Can sex improve your health? Yes. Yes! YES!

By Naveed Saleh, MD, MS, for MDLinx
Published October 16, 2019

Key Takeaways

Sex binds humanity; people from all walks of life do it. Recently, researchers have taken a bigger interest in the benefits of sex in terms of quality of life and health. More research on the subject is emerging.

Although research is limited because of the personal nature of the subject, the health implications of sex have been studied in the past. In now-classic research, William H. Masters, MD, and Virginia E. Johnson looked at physiological responses to sex in a laboratory setting in 1966. They found that during sex, respiratory rates increased up to 40 respirations per minute, systolic blood pressure levels rose from 30 mmHg to 80 mmHg, and heart rate increased to 110-180 beats per minute.

Let’s take a look at five health benefits of sex, according to scientific research.

Energy expenditure

Calories burned during sex has been a topic of debate for quite some time. Although not a lot by marathon standards, it seems that having sex does burn off some energy.

In a low-powered study published in PLoS One, young couples (mean age: 22.6 years) were monitored for energy expenditure during sex via wearable technology (armband). In total, participants burned about 85 kCal at moderate intensity. Specifically, men burned an average of 101 kCal total or 4.2 kCal/min, while women burned about 69 kCal total or 3.1 kcal/min.

In the study, participants also performed 30-minute endurance tests on a treadmill at moderate intensity. In men, average energy expenditure was 276 kCal on the treadmill, and in women, 213 kCal. Curiously, a few male participants managed to burn more calories while having sex vs using the treadmill, which begs the question of what exactly it is they do in the bedroom.

“These results suggest that sexual activity may potentially be considered, at times, as a significant exercise,” the authors concluded.

Increased immunity

Researchers of one study showed that in 112 college students stratified by sex frequency with a partner—none, infrequent (less than once a week), frequent (one to two times per week), and very frequent (three or more times per week)—those who had sex “frequently” had higher levels of salivary immunoglobulin A (SIgA) independent of sexual satisfaction or length of relationships. In other words, having more sex could do the trick in terms of boosting SIgA—an antibody that has been shown to play a pivotal role in protecting vulnerable areas (eg, oral cavity, lungs, and gut) from invading pathogens.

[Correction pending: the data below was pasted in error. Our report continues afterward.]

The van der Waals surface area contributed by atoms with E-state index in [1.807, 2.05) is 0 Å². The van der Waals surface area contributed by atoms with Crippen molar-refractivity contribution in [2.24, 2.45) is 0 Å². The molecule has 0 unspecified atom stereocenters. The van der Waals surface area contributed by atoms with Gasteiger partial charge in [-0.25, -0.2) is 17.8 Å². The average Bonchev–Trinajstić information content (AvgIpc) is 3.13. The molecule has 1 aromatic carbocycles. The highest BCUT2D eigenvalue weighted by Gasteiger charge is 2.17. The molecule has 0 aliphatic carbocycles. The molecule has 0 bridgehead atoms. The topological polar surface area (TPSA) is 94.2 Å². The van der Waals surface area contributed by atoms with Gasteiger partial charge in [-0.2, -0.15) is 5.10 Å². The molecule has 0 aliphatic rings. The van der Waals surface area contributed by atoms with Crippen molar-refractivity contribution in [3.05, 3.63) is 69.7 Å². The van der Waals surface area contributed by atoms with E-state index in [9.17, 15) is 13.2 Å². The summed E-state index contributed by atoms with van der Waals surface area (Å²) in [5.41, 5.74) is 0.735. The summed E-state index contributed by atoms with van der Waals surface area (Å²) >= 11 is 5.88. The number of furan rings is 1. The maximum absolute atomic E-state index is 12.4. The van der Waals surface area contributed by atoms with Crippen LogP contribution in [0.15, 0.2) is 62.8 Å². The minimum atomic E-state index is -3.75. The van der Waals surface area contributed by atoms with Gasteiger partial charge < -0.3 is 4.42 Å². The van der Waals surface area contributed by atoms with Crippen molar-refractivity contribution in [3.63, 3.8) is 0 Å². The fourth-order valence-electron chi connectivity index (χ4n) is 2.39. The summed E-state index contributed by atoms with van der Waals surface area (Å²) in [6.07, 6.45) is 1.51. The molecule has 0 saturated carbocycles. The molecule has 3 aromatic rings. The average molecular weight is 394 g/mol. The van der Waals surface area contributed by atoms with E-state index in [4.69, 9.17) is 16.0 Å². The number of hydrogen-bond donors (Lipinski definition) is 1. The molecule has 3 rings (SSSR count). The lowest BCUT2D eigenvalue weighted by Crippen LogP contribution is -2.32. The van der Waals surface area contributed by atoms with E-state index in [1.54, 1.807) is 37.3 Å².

Then again, other investigators have demonstrated mixed results regarding the effects of sex on immune status. For instance, according to the results from one dyad of studies that included both community and undergraduate cohorts, higher levels of partnered sex was linked to lower immunity in women with depressive symptoms in contrast to men with depressive symptoms, who actually demonstrated higher immunity.

Importantly, these studies employed SIgA as a proxy for immunity. Obviously, immunity is much more complex than one biomarker and depends on other elements of the immune system, including inflammation and white blood cell counts.

Reduced risk of prostate cancer

Some researchers have shown a link between increased total ejaculations—sexual intercourse, nocturnal emissions, and masturbation combined—and decreased rates of prostate cancer. In the high-powered Health Professionals Follow-Up Study, men who ejaculated ≥ 21 times a month had a 31% lower risk of prostate cancer vs those who ejaculated 4-7 times a month.

Reduced depressive symptoms

Some experts have suggested an association between increased amounts of sex and decreased levels of depression. In fact, Stuart Brody, PhD, stirred up controversy in sexology circles when he wrote the following in a review:

“It is likely that only unfettered, real [penile-vaginal intercourse (PVI)] has important mood-enhancing benefits. A study of young women in the United States found that not only did Beck Depression Inventory scores worsen with increasing time since last PVI (ie, lower [frequency of PVI] is associated with more depression), but the use of condoms obliterated the apparent antidepressant effects of PVI.”

Obviously, lots of pleasurable and healthy sexual activities do not involve “unfettered, real” PVI, ergo the controversy.

However, there’s no controversy that sexual activity releases endorphins, neurochemicals, and hormones—like dopamine, oxytocin, and prolactin—that elevate mood and feelings of satisfaction and pleasure.


“Yes, sex can actually make it easier to fall asleep,” according to the National Sleep Foundation. “This is mostly because of the hormones that are released during the act. Sex boosts oxytocin (a hormone that makes you feel connected to your partner) and lowers cortisol (a stress-related hormone). Plus, having an orgasm releases a hormone called prolactin, which makes you feel relaxed and sleepy. All of that leads up to a nice, drowsy state that’s perfect for cuddling up and falling asleep.”

Bottom Line

On balance, sex may very well have some health benefits. At least it makes sense that sex could boost quality of life. However, research has been done on this very personal subject is limited, and studies are ripe for bias. So many other factors obfuscate any causal associations. Furthermore, studies are also often done in small populations of college students, so infer what you will.

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